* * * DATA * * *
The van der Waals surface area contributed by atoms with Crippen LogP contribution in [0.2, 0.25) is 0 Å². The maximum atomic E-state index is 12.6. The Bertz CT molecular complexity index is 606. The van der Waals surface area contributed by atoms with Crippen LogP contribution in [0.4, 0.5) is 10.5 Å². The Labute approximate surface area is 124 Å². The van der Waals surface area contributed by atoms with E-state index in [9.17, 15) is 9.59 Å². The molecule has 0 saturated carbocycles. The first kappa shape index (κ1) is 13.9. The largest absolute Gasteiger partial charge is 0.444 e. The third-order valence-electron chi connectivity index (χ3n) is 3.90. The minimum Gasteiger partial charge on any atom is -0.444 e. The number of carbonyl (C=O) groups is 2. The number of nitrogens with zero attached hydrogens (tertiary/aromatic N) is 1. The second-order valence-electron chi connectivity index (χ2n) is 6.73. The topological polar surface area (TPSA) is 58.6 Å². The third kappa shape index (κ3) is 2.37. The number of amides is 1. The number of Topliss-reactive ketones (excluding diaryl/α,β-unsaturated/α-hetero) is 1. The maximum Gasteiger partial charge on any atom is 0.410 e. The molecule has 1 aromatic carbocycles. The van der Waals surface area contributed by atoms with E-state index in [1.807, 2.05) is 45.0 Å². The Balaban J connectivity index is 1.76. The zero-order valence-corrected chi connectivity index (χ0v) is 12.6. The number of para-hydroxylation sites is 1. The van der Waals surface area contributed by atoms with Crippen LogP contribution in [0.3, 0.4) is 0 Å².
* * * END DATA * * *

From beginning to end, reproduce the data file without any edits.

The van der Waals surface area contributed by atoms with Crippen LogP contribution in [0.2, 0.25) is 0 Å². The maximum atomic E-state index is 12.6. The Bertz CT molecular complexity index is 606. The van der Waals surface area contributed by atoms with Crippen LogP contribution in [0.4, 0.5) is 10.5 Å². The Labute approximate surface area is 124 Å². The van der Waals surface area contributed by atoms with E-state index in [9.17, 15) is 9.59 Å². The molecule has 0 saturated carbocycles. The first kappa shape index (κ1) is 13.9. The largest absolute Gasteiger partial charge is 0.444 e. The third-order valence-electron chi connectivity index (χ3n) is 3.90. The minimum Gasteiger partial charge on any atom is -0.444 e. The number of carbonyl (C=O) groups is 2. The number of nitrogens with zero attached hydrogens (tertiary/aromatic N) is 1. The second-order valence-electron chi connectivity index (χ2n) is 6.73. The topological polar surface area (TPSA) is 58.6 Å². The third kappa shape index (κ3) is 2.37. The number of amides is 1. The number of Topliss-reactive ketones (excluding diaryl/α,β-unsaturated/α-hetero) is 1. The maximum Gasteiger partial charge on any atom is 0.410 e. The molecule has 1 aromatic carbocycles. The van der Waals surface area contributed by atoms with E-state index in [1.807, 2.05) is 45.0 Å². The Balaban J connectivity index is 1.76. The zero-order valence-corrected chi connectivity index (χ0v) is 12.6. The number of para-hydroxylation sites is 1. The van der Waals surface area contributed by atoms with Crippen LogP contribution in [0.3, 0.4) is 0 Å².